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Discussion Starter #1 (Edited)
local guy i found is selling #48 heads for $450 and #13 heads for $250, both complete. unless the info is wrong they're both 72cc and same valve sizes, so which is the better choice and whats the difference between them that could rationalize the price difference. My 400 is in the shop 500557 code and is bored .30 over with flat top forged pistons Sealed Power. I'm trying to make 400-425HP street, stop-light car (since that is the limit with the #557 block according to Jim Hand's book) without edelbrock heads

so far i'm set on this cam if it helps
Voodoo Hyd Cam Kit - Pontiac V8 262/268 - Lunati Power

I have my 6X-8 heads still and asked the guy if he has an 6X-4 heads
I understand that i should keep below 9.5cr or so.
 

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The 48 heads were the heads originally intended for the never-produced "350 H.O." that was slated for use in the low-cost GTO "ET" (which was changed to the high-end "Judge"). The heads, intended for the 350, had 72 cc chambers. Since the 350 H.O. was not produced, these high compression heads were re-allocated and used on the Ram Air III instead.

All the other 400 heads of that same vintage, although shown as being 72 cc, are actually 75 cc's if you check them. This gets a somewhat more reasonable compression on a 400.

The two heads have the same port designs and flow the same (pretty crappy in stock format). The 48 heads are more expensive because they're "Ram Air III" heads - you're paying for a name designator which means nothing in terms of performance, since both heads have the same NHRA Minimum Chamber Volume and can be milled to the same minimum thickness.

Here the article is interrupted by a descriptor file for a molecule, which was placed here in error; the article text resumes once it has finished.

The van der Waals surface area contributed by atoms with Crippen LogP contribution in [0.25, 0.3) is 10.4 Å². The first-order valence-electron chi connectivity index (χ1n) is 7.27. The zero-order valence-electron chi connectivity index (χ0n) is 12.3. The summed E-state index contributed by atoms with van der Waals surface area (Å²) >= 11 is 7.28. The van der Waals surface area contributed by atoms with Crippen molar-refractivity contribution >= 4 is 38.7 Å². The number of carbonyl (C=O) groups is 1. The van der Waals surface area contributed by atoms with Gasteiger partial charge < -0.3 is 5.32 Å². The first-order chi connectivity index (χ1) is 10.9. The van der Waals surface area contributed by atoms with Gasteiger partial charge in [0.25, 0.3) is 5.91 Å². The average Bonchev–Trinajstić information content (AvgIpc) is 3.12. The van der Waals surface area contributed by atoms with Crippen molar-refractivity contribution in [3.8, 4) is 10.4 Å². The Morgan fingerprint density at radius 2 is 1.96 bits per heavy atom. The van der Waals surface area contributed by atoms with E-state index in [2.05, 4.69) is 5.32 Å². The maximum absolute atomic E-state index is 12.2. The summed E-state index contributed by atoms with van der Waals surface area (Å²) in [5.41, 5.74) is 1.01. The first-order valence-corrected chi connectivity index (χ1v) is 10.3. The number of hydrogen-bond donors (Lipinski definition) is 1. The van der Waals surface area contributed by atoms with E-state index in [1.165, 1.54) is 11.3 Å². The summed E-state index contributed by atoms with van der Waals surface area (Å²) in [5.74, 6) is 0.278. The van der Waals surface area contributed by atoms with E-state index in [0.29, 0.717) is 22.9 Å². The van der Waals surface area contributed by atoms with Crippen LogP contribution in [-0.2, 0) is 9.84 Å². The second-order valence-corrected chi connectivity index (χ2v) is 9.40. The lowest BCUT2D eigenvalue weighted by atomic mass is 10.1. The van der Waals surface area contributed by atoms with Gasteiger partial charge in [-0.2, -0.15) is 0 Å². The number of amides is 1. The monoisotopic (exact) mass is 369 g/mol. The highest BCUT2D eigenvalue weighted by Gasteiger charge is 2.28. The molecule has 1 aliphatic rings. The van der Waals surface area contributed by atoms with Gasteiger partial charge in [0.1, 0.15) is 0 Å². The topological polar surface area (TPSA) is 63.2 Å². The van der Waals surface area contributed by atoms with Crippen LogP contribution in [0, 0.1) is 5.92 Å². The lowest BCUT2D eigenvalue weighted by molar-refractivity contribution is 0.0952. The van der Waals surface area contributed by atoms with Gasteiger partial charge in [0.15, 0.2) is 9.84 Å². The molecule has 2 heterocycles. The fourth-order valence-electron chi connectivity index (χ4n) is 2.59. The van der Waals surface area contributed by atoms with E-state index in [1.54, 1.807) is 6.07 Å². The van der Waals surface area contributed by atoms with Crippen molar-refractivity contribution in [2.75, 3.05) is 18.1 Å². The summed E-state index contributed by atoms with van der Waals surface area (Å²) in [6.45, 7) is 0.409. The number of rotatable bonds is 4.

Lars
 

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:agree with what Lars said. The #48's might represent a money-making opportunity if you sell them to someone looking to do a correct restoration on a RA III car. Be sure and check the 4 character date codes on all the heads to get a positive ID on the model year.

In terms of actual performance, they're both going to be about "the same" in stock form.

Before running any Pontiac iron head, always make sure you measure the chambers yourself. They can and do vary from factory specs sometimes due to variances and/or perhaps previous machining, and you don't want to leave this to chance.

Bear
 

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Discussion Starter #4